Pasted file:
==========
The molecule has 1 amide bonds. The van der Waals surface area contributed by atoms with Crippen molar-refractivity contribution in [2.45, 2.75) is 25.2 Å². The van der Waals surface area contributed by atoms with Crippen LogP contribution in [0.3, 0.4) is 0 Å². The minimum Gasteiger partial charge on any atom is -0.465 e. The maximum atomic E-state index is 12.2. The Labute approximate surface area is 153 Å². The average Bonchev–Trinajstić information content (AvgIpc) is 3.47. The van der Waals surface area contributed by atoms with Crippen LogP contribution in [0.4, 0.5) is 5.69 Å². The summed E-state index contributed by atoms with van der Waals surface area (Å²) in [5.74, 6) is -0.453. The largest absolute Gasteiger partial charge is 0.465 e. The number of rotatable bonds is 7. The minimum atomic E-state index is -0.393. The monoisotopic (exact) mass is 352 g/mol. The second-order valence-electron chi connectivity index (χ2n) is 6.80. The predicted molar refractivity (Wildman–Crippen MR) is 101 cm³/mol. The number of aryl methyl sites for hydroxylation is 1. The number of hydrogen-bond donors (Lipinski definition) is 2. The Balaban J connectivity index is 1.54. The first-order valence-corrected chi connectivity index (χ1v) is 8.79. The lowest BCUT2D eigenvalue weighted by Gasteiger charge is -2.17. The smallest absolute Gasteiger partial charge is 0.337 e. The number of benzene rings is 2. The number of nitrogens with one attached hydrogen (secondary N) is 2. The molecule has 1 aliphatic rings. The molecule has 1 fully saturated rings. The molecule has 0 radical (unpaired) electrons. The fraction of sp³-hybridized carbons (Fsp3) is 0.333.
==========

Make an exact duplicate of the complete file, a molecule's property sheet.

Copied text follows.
The molecule has 1 amide bonds. The van der Waals surface area contributed by atoms with Crippen molar-refractivity contribution in [2.45, 2.75) is 25.2 Å². The van der Waals surface area contributed by atoms with Crippen LogP contribution in [0.3, 0.4) is 0 Å². The minimum Gasteiger partial charge on any atom is -0.465 e. The maximum atomic E-state index is 12.2. The Labute approximate surface area is 153 Å². The average Bonchev–Trinajstić information content (AvgIpc) is 3.47. The van der Waals surface area contributed by atoms with Crippen LogP contribution in [0.4, 0.5) is 5.69 Å². The summed E-state index contributed by atoms with van der Waals surface area (Å²) in [5.74, 6) is -0.453. The largest absolute Gasteiger partial charge is 0.465 e. The number of rotatable bonds is 7. The minimum atomic E-state index is -0.393. The monoisotopic (exact) mass is 352 g/mol. The second-order valence-electron chi connectivity index (χ2n) is 6.80. The predicted molar refractivity (Wildman–Crippen MR) is 101 cm³/mol. The number of aryl methyl sites for hydroxylation is 1. The number of hydrogen-bond donors (Lipinski definition) is 2. The Balaban J connectivity index is 1.54. The first-order valence-corrected chi connectivity index (χ1v) is 8.79. The lowest BCUT2D eigenvalue weighted by Gasteiger charge is -2.17. The smallest absolute Gasteiger partial charge is 0.337 e. The number of benzene rings is 2. The number of nitrogens with one attached hydrogen (secondary N) is 2. The molecule has 1 aliphatic rings. The molecule has 1 fully saturated rings. The molecule has 0 radical (unpaired) electrons. The fraction of sp³-hybridized carbons (Fsp3) is 0.333.